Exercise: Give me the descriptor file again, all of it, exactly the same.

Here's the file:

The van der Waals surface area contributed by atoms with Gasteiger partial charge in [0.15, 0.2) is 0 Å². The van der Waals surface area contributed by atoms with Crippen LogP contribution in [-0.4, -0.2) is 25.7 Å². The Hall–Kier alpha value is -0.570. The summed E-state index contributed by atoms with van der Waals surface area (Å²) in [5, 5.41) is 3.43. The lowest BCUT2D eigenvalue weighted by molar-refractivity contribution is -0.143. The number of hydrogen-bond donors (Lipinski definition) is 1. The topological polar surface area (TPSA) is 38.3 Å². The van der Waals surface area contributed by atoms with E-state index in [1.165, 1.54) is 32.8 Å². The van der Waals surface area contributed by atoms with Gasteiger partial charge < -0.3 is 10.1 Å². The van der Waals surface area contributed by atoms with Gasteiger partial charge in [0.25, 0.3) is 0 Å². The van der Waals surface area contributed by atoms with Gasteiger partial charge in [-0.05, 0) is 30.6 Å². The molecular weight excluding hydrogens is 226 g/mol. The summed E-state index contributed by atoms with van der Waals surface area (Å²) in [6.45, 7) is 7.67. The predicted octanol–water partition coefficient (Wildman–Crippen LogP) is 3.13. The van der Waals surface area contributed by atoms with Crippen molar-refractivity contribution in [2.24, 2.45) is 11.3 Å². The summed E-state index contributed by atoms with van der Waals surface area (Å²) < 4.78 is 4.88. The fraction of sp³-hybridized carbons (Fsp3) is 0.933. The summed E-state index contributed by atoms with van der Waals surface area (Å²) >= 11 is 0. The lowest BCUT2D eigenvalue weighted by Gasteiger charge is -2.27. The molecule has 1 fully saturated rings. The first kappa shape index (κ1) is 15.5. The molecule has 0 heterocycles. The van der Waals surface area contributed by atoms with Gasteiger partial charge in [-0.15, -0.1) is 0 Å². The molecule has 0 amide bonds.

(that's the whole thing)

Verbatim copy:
The van der Waals surface area contributed by atoms with Gasteiger partial charge in [0.15, 0.2) is 0 Å². The van der Waals surface area contributed by atoms with Crippen LogP contribution in [-0.4, -0.2) is 25.7 Å². The Hall–Kier alpha value is -0.570. The summed E-state index contributed by atoms with van der Waals surface area (Å²) in [5, 5.41) is 3.43. The lowest BCUT2D eigenvalue weighted by molar-refractivity contribution is -0.143. The number of hydrogen-bond donors (Lipinski definition) is 1. The topological polar surface area (TPSA) is 38.3 Å². The van der Waals surface area contributed by atoms with E-state index in [1.165, 1.54) is 32.8 Å². The van der Waals surface area contributed by atoms with Gasteiger partial charge < -0.3 is 10.1 Å². The van der Waals surface area contributed by atoms with Gasteiger partial charge in [0.25, 0.3) is 0 Å². The van der Waals surface area contributed by atoms with Gasteiger partial charge in [-0.05, 0) is 30.6 Å². The molecular weight excluding hydrogens is 226 g/mol. The summed E-state index contributed by atoms with van der Waals surface area (Å²) in [6.45, 7) is 7.67. The predicted octanol–water partition coefficient (Wildman–Crippen LogP) is 3.13. The van der Waals surface area contributed by atoms with Crippen molar-refractivity contribution in [2.24, 2.45) is 11.3 Å². The summed E-state index contributed by atoms with van der Waals surface area (Å²) < 4.78 is 4.88. The fraction of sp³-hybridized carbons (Fsp3) is 0.933. The summed E-state index contributed by atoms with van der Waals surface area (Å²) >= 11 is 0. The lowest BCUT2D eigenvalue weighted by Gasteiger charge is -2.27. The molecule has 1 fully saturated rings. The first kappa shape index (κ1) is 15.5. The molecule has 0 heterocycles. The van der Waals surface area contributed by atoms with Gasteiger partial charge in [-0.15, -0.1) is 0 Å². The molecule has 0 amide bonds.